How to Build Back to Overhead Pressing
Written on March 27, 2014 at 7:11 pm, by Eric Cressey
With all the shoulders I've seen over the years, I've stumbled onto quite a few key "take-home" points. Today, I'd like to share one observation I've made. First, though, I have to tell a quick story to set the stage.
Like a lot of guys with shoulder problems, I miss being able to overhead press, so I've taken to experimenting with a lot of different approaches to see how I can at least "get close" to working it back in. Last year, I talked about how landmine presses had been working as a nice "bridge" between overhead work and true horizontal pressing exercises. Check out the coaching cues:
The arm path on a landmine press really isn’t much different than an incline press – so why does the incline press hurt so much more for those with shoulder pain in their injury history? Having the shoulder blades pinned against a bench limits their ability to freely upwardly rotate; they're stuck in scapular downward rotation.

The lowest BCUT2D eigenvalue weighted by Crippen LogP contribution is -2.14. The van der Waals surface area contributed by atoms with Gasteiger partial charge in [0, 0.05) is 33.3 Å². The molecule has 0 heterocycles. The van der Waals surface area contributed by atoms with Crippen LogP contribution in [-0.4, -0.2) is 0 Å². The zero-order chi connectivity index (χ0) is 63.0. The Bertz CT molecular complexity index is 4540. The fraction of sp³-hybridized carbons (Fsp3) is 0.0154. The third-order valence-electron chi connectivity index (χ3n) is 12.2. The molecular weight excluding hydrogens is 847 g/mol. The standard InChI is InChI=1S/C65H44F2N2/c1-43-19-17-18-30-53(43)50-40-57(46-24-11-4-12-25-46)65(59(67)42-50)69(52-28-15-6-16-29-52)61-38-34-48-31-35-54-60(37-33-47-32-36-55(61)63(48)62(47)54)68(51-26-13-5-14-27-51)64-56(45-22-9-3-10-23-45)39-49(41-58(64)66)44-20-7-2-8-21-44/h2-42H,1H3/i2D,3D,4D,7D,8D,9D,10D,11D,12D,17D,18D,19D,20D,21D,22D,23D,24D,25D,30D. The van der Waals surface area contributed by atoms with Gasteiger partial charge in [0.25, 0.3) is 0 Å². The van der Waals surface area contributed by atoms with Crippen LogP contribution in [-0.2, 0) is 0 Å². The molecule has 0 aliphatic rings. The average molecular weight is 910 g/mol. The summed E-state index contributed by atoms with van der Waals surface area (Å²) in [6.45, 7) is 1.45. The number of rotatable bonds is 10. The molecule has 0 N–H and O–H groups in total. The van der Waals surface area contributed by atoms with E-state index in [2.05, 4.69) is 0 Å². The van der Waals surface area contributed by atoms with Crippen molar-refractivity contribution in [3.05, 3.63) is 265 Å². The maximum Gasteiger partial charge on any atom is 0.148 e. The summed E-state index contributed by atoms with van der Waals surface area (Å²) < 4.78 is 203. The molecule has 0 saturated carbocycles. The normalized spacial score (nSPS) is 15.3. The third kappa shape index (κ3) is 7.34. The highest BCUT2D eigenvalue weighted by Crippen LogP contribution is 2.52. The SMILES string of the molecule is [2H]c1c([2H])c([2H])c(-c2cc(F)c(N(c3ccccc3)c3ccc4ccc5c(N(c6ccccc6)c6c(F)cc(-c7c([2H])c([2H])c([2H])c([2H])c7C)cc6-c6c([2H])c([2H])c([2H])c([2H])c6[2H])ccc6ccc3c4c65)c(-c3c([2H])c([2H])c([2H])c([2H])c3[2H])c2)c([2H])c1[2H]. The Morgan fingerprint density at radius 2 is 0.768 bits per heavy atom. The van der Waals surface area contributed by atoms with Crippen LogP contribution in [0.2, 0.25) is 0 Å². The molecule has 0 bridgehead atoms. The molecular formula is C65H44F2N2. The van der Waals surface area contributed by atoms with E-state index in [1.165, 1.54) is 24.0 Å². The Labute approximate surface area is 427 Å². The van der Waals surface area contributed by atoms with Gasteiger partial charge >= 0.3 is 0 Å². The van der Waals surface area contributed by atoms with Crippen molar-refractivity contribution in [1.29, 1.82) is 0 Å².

This year, to take it a step further, I played around a lot with bottoms-up kettlebell overhead carries and pressing, and my shoulder did great with them. With this drill, you teach people where an appropriate “finish” position is, and then you can work backward from it.
The next progression would be a 1-arm bottoms-up KB military press:
The unstable bottoms-up position shifts more of the muscular contribution to joint stability than actual force production, so you can get to positions pain-free that would otherwise be really uncomfortable.
Assuming you don't have shoulder pain, these are two good progressions to try to see if you're really cut out for overhead work.
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